Letting go of logic

2014 was the year that I came to distrust anyone who talks a lot about logic, especially on the internet. From Richard Dawkins’s repeated use of the concept to demand the silence of feminists, to that horde of  endlessly outraged gamers demanding the silence of everyone but themselves, 2014 was the year that a lot of angry dudes decided logic was their new favorite truncheon. Logic had the worst year that a concept has had since 2003, when the Neocons in the American government decided that “freedom” meant bombing other countries into a state of anarchy, then rounding up anyone who opposed the bombing and torturing them to death.

2014 made logic into a liar. In 2015, let’s listen to emotions, which lately have seemed much more honest.

Logic (have I made you as tired of that word as I am? I hope so!) is a subject I know a little bit about. I have a masters degree in Philosophy, and in the second year of my graduate program, I taught a freshman logic course at my university. I feel, therefore, that I’m  minimally qualified to make a couple of criticisms of the subject.

The first is that logic is a garbage in, garbage out system. There are two terms that the angry dudes who shout about logic on the internet either ignore or never knew in the first place. One is “valid”, which describes an argument that uses correct logical form. The other is “sound”, which describes an argument that is both valid and has true premises. These mostly apply to the more formal deductive logic, rather than inductive, which is what the angry guys, who know what “strawman” and “ad hominem” mean, generally favor. But they’re still useful terms to keep in mind.

The problem with using logic as your one and only weapon is that being able to arrange your thoughts in syllogistic form, or to identify inductive fallacies, doesn’t prove that anything you say is true. By the same token, arranging your thoughts in a completely irrational (i.e. logically flawed) manner doesn’t make them false. For example, here’s a valid argument:

  • If Barack Obama was president in 2014, then the moon is made of ice cream.
  • Barack Obama was president in 2014.
  • Therefore, the moon is made of ice cream.

I’m fairly certain even Alex Jones wouldn’t go for that conspiracy theory, despite the validity of the argument. You can do the same thing with logical fallacies:

Nice strawman, Cameron. If anyone was actually acting like validity and soundness were the same thing, you might have a point.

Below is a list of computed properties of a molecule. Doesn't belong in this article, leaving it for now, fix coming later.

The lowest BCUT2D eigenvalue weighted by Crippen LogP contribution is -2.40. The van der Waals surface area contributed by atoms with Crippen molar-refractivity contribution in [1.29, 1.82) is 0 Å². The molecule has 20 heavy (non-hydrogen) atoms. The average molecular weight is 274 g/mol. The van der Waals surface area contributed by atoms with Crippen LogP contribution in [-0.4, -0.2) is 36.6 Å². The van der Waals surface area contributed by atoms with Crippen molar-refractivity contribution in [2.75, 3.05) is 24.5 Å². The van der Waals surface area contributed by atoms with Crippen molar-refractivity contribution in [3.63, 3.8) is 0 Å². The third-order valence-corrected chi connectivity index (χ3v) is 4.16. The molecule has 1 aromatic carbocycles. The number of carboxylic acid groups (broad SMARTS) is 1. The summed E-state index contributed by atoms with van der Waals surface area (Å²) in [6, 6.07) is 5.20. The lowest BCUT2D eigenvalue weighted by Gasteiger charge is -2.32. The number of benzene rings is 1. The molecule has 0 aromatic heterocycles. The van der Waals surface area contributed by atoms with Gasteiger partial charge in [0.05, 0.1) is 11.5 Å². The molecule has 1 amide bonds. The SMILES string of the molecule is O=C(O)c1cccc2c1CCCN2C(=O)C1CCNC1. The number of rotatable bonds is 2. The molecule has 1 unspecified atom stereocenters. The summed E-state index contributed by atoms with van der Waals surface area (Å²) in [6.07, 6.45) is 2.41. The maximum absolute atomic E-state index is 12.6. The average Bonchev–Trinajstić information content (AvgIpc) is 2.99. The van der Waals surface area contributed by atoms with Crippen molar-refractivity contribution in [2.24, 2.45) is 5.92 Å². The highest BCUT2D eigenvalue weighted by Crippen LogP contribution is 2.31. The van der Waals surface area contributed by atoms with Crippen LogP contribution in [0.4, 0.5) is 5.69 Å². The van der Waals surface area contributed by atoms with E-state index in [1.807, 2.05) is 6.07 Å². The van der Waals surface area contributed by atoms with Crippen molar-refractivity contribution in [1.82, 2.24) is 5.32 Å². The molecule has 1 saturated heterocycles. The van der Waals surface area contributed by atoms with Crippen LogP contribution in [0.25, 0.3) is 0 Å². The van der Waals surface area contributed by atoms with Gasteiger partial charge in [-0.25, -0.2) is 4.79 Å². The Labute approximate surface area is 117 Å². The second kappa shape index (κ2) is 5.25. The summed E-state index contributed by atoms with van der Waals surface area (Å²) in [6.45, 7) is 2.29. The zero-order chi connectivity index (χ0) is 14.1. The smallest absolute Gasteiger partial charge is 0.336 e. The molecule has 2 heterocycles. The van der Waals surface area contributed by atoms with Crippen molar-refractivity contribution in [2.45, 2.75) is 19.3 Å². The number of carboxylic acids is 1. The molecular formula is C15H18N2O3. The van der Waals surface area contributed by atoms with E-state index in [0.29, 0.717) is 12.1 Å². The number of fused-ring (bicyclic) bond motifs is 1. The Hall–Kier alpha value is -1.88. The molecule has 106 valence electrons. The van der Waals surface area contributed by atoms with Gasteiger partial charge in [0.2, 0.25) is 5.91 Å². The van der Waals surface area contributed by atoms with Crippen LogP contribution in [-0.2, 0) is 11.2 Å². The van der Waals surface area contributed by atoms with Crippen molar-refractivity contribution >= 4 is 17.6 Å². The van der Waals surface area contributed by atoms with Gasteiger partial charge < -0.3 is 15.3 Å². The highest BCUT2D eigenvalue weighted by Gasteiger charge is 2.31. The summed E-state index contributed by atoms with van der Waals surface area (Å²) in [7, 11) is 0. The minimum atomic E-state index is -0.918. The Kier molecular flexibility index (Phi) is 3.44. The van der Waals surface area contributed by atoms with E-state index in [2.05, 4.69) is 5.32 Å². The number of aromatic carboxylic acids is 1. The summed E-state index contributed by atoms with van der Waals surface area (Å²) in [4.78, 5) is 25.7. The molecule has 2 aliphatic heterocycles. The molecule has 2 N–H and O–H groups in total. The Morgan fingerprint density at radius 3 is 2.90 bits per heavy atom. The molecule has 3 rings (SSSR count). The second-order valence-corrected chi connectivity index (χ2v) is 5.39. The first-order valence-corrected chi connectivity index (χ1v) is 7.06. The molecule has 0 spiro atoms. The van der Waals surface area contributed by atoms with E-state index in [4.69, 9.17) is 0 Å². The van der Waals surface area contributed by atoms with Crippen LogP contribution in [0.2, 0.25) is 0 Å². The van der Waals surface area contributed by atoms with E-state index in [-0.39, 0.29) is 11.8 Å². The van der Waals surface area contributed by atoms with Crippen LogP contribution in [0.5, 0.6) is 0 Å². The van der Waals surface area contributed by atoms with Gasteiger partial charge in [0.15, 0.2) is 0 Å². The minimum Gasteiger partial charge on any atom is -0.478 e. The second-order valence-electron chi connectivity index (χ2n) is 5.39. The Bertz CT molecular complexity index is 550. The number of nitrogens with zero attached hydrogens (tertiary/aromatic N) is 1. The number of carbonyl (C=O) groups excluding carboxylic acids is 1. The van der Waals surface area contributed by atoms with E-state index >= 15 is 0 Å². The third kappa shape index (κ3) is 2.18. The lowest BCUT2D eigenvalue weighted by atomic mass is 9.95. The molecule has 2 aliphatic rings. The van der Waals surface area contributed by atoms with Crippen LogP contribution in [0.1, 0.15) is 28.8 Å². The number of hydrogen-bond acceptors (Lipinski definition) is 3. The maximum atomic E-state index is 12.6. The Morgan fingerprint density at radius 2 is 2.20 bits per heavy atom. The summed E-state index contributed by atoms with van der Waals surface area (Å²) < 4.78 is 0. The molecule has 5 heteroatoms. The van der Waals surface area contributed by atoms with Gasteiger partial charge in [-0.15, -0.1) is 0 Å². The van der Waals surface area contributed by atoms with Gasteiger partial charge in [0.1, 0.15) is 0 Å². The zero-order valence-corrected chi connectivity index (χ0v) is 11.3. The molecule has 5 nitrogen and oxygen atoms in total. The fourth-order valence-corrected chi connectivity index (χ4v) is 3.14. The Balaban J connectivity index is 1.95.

This is a bit harrier, because it would be true if, for example, Richard Dawkins hadn’t spent half the year telling feminists that his arguments’ validity rendered them unassailable.

The second problem with logic for angry dudes is that in actual philosophical argument, logic is generally used as an opening salvo, not as a coup de grace. Showing that your argument is valid gets your foot in the door, but the real work is convincing people that it’s sound. That requires convincing them that your premises are true, to which logic in and of itself isn’t particularly well suited.

Here’s a handy real life example. My graduate thesis grew out of my response to an argument from the philosopher Russ Shafer-Landau, for moral realism, the idea that moral claims, like scientific or mathematical claims, have real, non-hypothetical truth values. On this theory, if “murder is wrong” is true at all, it’s true in the same way that 2 + 2=4 is true, or “All bachelors are unmarried men” is true. That struck me as a statement that required a revolutionary degree of proof. How does one demonstrate, so that even a sociopath would be forced to admit it, that moral claims are true regardless of the prevailing conditions in the world (such as the values of the person making the claims)? I still don’t know, because I felt that Shafer-Landau’s argument hinged on his claim that some moral statements are self-evidently true, and that only insufficient reflection or “mental impoverishment” could convince one otherwise–a stance that I still feel amounts to an ad hominem attack on anyone who disagrees with him.

I do disagree with Shafer-Landau, not because I’m mentally impoverished (a sadist, sociopath, etc.) and, though he would probably disagree, not because I haven’t sufficiently reflected on the matter. I disagree with him because I don’t believe that ethics is a subject whose statements have objective truth values. I think that ethics requires one to have a fairly well-developed level of empathy, which means that at some level moral claims are statements of preference rather than statements of objective fact. More controversially, I think moral claims can have different truth values in different situations, based on what empathy requires. Even though I do think that Shafer-Landau commits an ad hominem in his argument for moral realism, my real problem is that I just don’t think his premise that some moral principles are self-evidently true is, itself, true. Changing that wouldn’t require a valid argument. It would require evidence, a moral statement which I believe is self-evidently true, and true independently of the values of sufficiently empathetic rational agents.

This detour does have a point: logic is not all important. It doesn’t trump truth. And 2014 showed me, over and over, every day, every hour, that truths that disregard empathy aren’t worth much. So in 2015, let’s kindly tell logic to go lie down for a bit. Instead of being rational, let’s be reasonable. Let’s be concerned with empathy first and foremost, and see if that doesn’t make the world better for everyone.


About Cameron

Podcaster, amateur pop culture pundit, TurboGrafx fanboy and lover of fine kusoge.
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